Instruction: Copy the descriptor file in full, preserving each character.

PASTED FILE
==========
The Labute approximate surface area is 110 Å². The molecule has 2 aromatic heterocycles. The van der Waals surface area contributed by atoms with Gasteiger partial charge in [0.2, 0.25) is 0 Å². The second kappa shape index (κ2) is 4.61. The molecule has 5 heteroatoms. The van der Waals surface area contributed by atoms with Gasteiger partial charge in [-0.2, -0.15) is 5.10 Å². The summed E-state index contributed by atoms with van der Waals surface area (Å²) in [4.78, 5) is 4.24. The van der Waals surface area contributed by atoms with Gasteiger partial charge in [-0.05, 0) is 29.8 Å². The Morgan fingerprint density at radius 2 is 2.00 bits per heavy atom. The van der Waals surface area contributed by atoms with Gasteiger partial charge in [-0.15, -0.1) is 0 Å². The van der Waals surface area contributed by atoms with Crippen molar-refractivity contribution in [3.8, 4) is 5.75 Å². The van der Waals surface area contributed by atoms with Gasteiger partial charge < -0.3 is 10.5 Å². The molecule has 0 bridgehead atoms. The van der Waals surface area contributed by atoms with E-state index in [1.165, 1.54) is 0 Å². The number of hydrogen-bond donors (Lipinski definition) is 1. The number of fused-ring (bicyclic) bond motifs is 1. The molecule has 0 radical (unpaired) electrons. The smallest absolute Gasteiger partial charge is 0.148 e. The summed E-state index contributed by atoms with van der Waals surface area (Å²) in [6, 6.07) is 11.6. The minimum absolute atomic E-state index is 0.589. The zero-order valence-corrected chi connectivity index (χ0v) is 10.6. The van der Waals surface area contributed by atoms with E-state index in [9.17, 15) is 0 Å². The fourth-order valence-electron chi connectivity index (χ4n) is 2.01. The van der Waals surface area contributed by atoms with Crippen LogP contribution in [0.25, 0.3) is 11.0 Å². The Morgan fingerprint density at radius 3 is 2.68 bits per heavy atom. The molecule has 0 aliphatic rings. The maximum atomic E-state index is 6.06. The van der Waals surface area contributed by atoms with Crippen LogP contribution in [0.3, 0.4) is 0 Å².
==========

The Labute approximate surface area is 110 Å². The molecule has 2 aromatic heterocycles. The van der Waals surface area contributed by atoms with Gasteiger partial charge in [0.2, 0.25) is 0 Å². The second kappa shape index (κ2) is 4.61. The molecule has 5 heteroatoms. The van der Waals surface area contributed by atoms with Gasteiger partial charge in [-0.2, -0.15) is 5.10 Å². The summed E-state index contributed by atoms with van der Waals surface area (Å²) in [4.78, 5) is 4.24. The van der Waals surface area contributed by atoms with Gasteiger partial charge in [-0.05, 0) is 29.8 Å². The Morgan fingerprint density at radius 2 is 2.00 bits per heavy atom. The van der Waals surface area contributed by atoms with Gasteiger partial charge in [-0.15, -0.1) is 0 Å². The van der Waals surface area contributed by atoms with Crippen molar-refractivity contribution in [3.8, 4) is 5.75 Å². The van der Waals surface area contributed by atoms with Gasteiger partial charge < -0.3 is 10.5 Å². The molecule has 0 bridgehead atoms. The van der Waals surface area contributed by atoms with E-state index in [1.165, 1.54) is 0 Å². The number of hydrogen-bond donors (Lipinski definition) is 1. The number of fused-ring (bicyclic) bond motifs is 1. The molecule has 0 radical (unpaired) electrons. The smallest absolute Gasteiger partial charge is 0.148 e. The summed E-state index contributed by atoms with van der Waals surface area (Å²) in [6, 6.07) is 11.6. The minimum absolute atomic E-state index is 0.589. The zero-order valence-corrected chi connectivity index (χ0v) is 10.6. The van der Waals surface area contributed by atoms with E-state index in [9.17, 15) is 0 Å². The fourth-order valence-electron chi connectivity index (χ4n) is 2.01. The van der Waals surface area contributed by atoms with Crippen LogP contribution in [0.25, 0.3) is 11.0 Å². The Morgan fingerprint density at radius 3 is 2.68 bits per heavy atom. The molecule has 0 aliphatic rings. The maximum atomic E-state index is 6.06. The van der Waals surface area contributed by atoms with Crippen LogP contribution in [0.3, 0.4) is 0 Å².